AP Chemistry 1.2 Laws of Thermodynamics
AP Chemistry 1.2 Laws of Thermodynamics. What is the standard enthalpy for the following reaction?
|AP Chemistry||Law of Thermodynamics|
Laws of Thermodynamics
The Laws of Thermodynamics
|Test Prep||AP Chemistry|
Here's the given reaction…lots of no's in there… [Chemical reaction equation]
And we're given the heats of formation for NO, N2O and NO2.
And here are our potential answers: This reaction is saying, “No, no, no!”
But we’re saying, “yes, yes, yes” to finding the standard enthalpy of the reaction.
Heh. Classic chemistry joke… Because nitric oxide is NO…? [Man thrown banana skins at him on stage]
Well we thought it was classic.
Anyway, to solve this problem, we need to find the standard enthalpy of reaction using
the following relationship: The enthalpy of reaction is equal to the sum
of the enthalpies of formation the products minus the sum of the enthalpies of formation [enthalpy of reaction definition]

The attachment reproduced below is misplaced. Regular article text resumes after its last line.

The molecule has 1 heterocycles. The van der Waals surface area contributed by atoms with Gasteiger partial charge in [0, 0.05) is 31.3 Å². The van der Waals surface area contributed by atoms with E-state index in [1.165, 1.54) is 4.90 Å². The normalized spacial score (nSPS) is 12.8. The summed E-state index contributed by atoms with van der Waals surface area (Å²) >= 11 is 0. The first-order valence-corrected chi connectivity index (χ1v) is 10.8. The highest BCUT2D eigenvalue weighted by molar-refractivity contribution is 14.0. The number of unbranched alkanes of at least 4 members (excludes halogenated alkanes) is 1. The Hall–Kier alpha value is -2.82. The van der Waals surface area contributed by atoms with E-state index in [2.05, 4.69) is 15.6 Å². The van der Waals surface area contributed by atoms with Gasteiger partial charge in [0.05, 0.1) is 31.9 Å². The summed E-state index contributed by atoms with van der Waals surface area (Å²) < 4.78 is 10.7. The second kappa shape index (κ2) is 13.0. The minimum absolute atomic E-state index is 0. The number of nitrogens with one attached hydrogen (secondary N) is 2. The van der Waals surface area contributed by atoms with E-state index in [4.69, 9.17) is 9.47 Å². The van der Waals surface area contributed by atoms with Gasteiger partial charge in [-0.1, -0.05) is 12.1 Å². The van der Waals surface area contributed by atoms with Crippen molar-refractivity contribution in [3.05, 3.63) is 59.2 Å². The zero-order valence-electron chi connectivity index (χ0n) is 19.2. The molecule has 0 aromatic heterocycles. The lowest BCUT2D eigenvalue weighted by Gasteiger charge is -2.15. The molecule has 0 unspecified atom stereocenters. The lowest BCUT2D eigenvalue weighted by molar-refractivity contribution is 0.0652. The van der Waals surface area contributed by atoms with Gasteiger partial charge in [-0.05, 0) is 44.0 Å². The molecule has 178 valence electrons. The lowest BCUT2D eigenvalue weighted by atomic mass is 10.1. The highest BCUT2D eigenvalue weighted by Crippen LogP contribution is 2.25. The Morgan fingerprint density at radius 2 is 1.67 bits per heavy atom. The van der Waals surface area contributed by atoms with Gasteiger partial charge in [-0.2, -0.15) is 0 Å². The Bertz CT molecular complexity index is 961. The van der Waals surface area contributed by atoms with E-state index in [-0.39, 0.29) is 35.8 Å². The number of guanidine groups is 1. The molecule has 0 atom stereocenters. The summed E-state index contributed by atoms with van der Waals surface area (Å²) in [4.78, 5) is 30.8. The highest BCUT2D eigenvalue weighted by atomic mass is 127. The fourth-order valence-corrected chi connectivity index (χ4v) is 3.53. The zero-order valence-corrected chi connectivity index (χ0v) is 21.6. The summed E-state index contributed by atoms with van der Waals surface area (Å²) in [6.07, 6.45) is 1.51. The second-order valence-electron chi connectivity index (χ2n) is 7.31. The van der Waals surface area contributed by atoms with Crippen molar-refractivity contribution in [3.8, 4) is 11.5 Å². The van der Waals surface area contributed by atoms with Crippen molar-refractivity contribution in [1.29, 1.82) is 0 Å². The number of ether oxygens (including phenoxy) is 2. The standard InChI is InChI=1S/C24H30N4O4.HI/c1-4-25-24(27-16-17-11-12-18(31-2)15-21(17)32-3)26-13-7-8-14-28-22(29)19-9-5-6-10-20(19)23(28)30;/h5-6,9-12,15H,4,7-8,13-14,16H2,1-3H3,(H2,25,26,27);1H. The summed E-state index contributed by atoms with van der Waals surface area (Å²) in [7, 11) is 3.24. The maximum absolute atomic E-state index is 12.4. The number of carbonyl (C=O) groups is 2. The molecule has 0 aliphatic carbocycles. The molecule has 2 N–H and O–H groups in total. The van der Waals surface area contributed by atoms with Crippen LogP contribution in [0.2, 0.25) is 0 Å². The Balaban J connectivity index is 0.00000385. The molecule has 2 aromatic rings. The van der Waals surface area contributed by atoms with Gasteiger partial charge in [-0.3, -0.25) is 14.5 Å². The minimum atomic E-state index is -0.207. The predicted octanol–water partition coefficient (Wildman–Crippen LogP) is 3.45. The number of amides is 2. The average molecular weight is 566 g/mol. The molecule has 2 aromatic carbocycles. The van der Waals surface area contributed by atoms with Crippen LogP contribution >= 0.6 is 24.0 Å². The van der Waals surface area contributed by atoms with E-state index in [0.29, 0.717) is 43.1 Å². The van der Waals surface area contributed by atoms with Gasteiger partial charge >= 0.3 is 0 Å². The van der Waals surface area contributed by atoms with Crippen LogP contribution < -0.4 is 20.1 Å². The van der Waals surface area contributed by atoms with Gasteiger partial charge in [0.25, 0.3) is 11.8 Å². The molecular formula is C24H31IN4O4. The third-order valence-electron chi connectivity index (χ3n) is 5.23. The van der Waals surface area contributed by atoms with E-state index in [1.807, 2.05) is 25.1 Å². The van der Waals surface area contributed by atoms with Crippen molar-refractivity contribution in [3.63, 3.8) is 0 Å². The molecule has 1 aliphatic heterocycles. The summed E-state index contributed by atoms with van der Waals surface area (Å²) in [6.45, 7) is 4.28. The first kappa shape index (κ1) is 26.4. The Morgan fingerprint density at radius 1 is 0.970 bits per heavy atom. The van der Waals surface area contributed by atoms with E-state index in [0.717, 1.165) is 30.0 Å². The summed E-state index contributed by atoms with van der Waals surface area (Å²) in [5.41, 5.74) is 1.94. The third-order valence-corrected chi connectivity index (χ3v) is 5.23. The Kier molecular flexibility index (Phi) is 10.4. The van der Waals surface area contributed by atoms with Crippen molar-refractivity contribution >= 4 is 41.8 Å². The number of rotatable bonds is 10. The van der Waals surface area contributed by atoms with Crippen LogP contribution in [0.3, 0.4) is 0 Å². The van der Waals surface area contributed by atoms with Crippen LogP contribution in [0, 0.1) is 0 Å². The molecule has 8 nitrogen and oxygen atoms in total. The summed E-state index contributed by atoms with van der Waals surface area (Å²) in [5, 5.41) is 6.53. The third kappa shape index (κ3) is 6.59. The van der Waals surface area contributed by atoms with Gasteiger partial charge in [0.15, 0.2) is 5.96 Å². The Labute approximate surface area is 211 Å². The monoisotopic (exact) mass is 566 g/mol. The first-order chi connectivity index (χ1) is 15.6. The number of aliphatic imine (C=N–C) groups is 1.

of the reactants. Alright, well unlike staying awake after a
big lunch, this is actually pretty easy. In this reaction, our products are N2O and
NO2. We need to look at the heats of formation for these molecules given in the problem statement [Heat formation of N2O and NO2]
and add them up. Next, we see that the reactants are three
N O molecules, so we need to subtract three times the heat of formation of N O.
When we do the math, we find that the enthalpy of reaction is negative 154 kJ/mol, which
is answer (A). And yup, that's all she wrote. We're done.
Now that we’ve figured out this problem, it's time to reward ourselves with a big lunch…and [Boy eating food and falls asleep]
maybe a nap…